Elk Grove (21.2) vs. Antelope (6.3)

Prediction: Herd 21, Antelope 6

Bradshaw Christian (-3.3) vs. Lathrop (-29.6)

Prediction: Bradshaw 31, Lathrop 7

Florin (-73.8) vs. Armijo (-16.5)

Prediction: Armijo 45, Florin 8

Sheldon (14.8) vs. Vacaville (12.2)

Prediction: Huskies 22, Vacaville 20

Cosumnes Oaks (-3.4) vs. Pitman (-28.6)

Prediction: Wolfpack 24, Pitman 6

BYE - Monterey Trail (22.7)

Week Zero Football Roundup

 Pleasant Grove 30, Lodi 14

Line Score              1          2          3          4          Total

Pleasant Grove (1-0) 7          0          6          17        30

Lodi (0-1)                 7          0          7          0          14


A 7-7 halftime score was broken open on a 96-yard kickoff return by Marcus Tillotson. Caden Bemis iced the game for the Eagles with an 88-yard touchdown run.

Sheldon 26, Capital Christian 7

Line Score              1          2          3          4          Total

Sheldon (1-0)          14        0          6          6          26

Capital Chr. (0-1)     0          0          0          7          7


Despite the loss of 10 underclassmen from last season’s team to transfers, the Huskies took command of its 2023 season opener early on. James Kamara had 185 yards rushing on 25 carries and two TDs. Malakai Savage (55 yards rushing) and Damarea Harden (76 yards rushing) each scored a touchdown for Sheldon. The Huskies had 382 yards total offense, all on the ground. They passed just twice.

Granite Bay 27, Elk Grove 13

Line Score              1          2          3          4          Total

Elk Grove (0-1)        6          7          0          0          13

Granite Bay (1-0)    13        7          7          0          27


Thomas Koi had 81 yards rushing on eight carries to lead the Thundering Herd. A fumble and an interception proved costly to Elk Grove.

Woodcreek 44, Franklin 7

Line Score              1          2          3          4          Total

Woodcreek (1-0)      9          14        7          14        44

Franklin (0-1)           0          0          7          0          7 

West Park 35, Laguna Creek 20

Line Score              1          2          3          4          Total

West Park (1-0)       21        7          0          7          35

Laguna Creek (0-1)  0          7          6          7          20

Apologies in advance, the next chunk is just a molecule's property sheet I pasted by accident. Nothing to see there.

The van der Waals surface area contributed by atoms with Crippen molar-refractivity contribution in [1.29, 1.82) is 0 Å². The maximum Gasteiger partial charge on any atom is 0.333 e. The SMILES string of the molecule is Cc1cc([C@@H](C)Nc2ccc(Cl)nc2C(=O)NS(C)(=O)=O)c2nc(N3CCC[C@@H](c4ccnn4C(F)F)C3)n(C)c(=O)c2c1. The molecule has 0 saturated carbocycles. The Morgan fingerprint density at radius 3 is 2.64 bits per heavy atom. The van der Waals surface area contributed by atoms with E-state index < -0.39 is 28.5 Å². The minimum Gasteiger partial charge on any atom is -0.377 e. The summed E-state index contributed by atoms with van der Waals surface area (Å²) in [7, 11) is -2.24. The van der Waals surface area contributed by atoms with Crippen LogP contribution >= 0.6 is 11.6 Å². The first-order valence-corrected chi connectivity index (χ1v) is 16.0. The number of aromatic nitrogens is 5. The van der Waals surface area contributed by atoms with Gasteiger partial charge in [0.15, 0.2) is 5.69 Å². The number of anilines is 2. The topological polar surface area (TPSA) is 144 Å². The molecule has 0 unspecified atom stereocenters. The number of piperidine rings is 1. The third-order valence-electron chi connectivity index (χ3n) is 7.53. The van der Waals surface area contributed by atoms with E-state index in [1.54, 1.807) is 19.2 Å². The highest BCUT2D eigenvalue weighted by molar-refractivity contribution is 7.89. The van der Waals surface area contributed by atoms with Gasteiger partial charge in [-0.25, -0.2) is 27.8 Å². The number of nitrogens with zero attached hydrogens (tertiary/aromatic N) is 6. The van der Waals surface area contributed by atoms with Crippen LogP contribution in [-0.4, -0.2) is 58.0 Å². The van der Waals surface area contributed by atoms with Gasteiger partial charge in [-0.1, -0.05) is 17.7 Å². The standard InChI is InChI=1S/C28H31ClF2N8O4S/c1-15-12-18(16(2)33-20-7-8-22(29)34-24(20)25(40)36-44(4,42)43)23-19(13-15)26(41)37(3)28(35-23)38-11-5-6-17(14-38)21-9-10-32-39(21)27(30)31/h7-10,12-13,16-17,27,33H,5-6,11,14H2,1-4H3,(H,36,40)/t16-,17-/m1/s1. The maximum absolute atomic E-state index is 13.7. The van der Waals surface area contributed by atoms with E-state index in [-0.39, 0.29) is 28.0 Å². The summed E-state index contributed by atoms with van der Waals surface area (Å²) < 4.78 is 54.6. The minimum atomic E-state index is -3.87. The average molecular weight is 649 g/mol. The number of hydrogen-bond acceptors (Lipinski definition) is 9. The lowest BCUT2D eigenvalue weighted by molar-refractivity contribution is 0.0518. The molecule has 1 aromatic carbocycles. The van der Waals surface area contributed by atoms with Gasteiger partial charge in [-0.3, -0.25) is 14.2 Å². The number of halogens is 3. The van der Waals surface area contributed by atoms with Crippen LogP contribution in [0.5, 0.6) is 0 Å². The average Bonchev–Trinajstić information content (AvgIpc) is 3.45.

Notes: (from Alejandro Barron)

For the second consecutive year the Cardinals fell to the Panthers to open their season. The contest at Cosumnes River College did not start well and at the end of the first quarter the Cardinals dug themselves into a hole with a 21-0 deficit. The offense was led by junior running back Armon Thorntona as he rushed for two touchdowns in the second and third quarter. The downfall for the Cardinals would be holding onto the football as numerous turnovers led to Panther touchdowns with the score at 35-13 during the fourth quarter. In the dying minute of this matchup, junior quarterback Mitchell Labrado connected with senior wide receiver Quincy Bootay for a 35-yard pass for a touchdown and with the extra point closed this matchup at 35-20. The Cardinals look to improve and be ready for the Franklin Wildcats on Friday at CRC.

Woodland Chr. 15, Bradshaw Chr. 14

Line Score                1        2          3          4          Total

Bradshaw (0-1)          0          0          7          7          14

Woodland Chr. (1-0)   0          0          0          15        15


In a defensive battle, the Pride’s Mateo Mojica gained 80 yards on the ground on 17 carries. Quarterback Ethan Rickert was five of 11 passing for 72 yards and a TD pass to Devyn Mcdonald.

Defensively, Mojica and Mcdonald led Bradshaw with 12 tackles apiece. 

Vanden 22, Cosumnes Oaks 20

Line Score              1          2          3          4          Total

Cos. Oaks (0-1)        7          0          7          6          20

Vanden (1-0)            7          9          0          6          22

Lindhurst 34, Florin 6

Line Score              1          2          3          4          Total

Florin (0-1)              0          0          0          6          6

Lindhurst (1-0)        14        20        0          0          34

Golden Sierra 35, Valley 22

Folsom 35, Monterey Trail 0

Line Score              1          2          3          4          Total

Folsom. (1-0)           28        7          0          0         35

Monterey Trail (0-1)  0          0          0          0          0


The Bulldogs dominated in the first quarter scoring quickly on Ryder Lyons’ 5-yard run and then blocked a Monterey Trail punt deep in Mustang territory. It was scooped up by Jaron Hodson and run in from 10 yards out. Following an interception of a Joseph Barrientos’ pass by R.J.Whitten and a return to the Monterey Trail 17, Lyons scored a second time on a 4-yard run.

Though the Mustangs recovered enough to stop the bleeding the rest of the way, they couldn’t find the end zone. The last time Monterey Trail was shut out was Aug. 28, 2015, a 28-0 loss to

Antelope. D’Adren Sanders led the Mustangs in rushing with 71 yards on 17 carries.

Full Statistics:

  ScoringSummary:                                               FL - MT

  1st 09:57 FL – Ryder Lyons 5 yd run (Lincoln Phelps kick)

                           5 plays, 45 yards, TOP 2:03            7 - 0

08:02 FL - Jaron Hodson 10 yd blocked punt return (Lincoln Phelps kick)

                                                                             14 - 0

      05:44 FL – Ryder Lyons 4 yd run (Lincoln Phelps kick)

                         3 plays, 16 yards, TOP 0:40            21 - 0

      02:17 FL – Daym Rivera 4 yd run (Lincoln Phelps kick)

                         2 plays, 47 yards, TOP 0:37            28 - 0

  2nd 04:50 FL - Jameson Powell 71 yd run (Lincoln Phelps kick)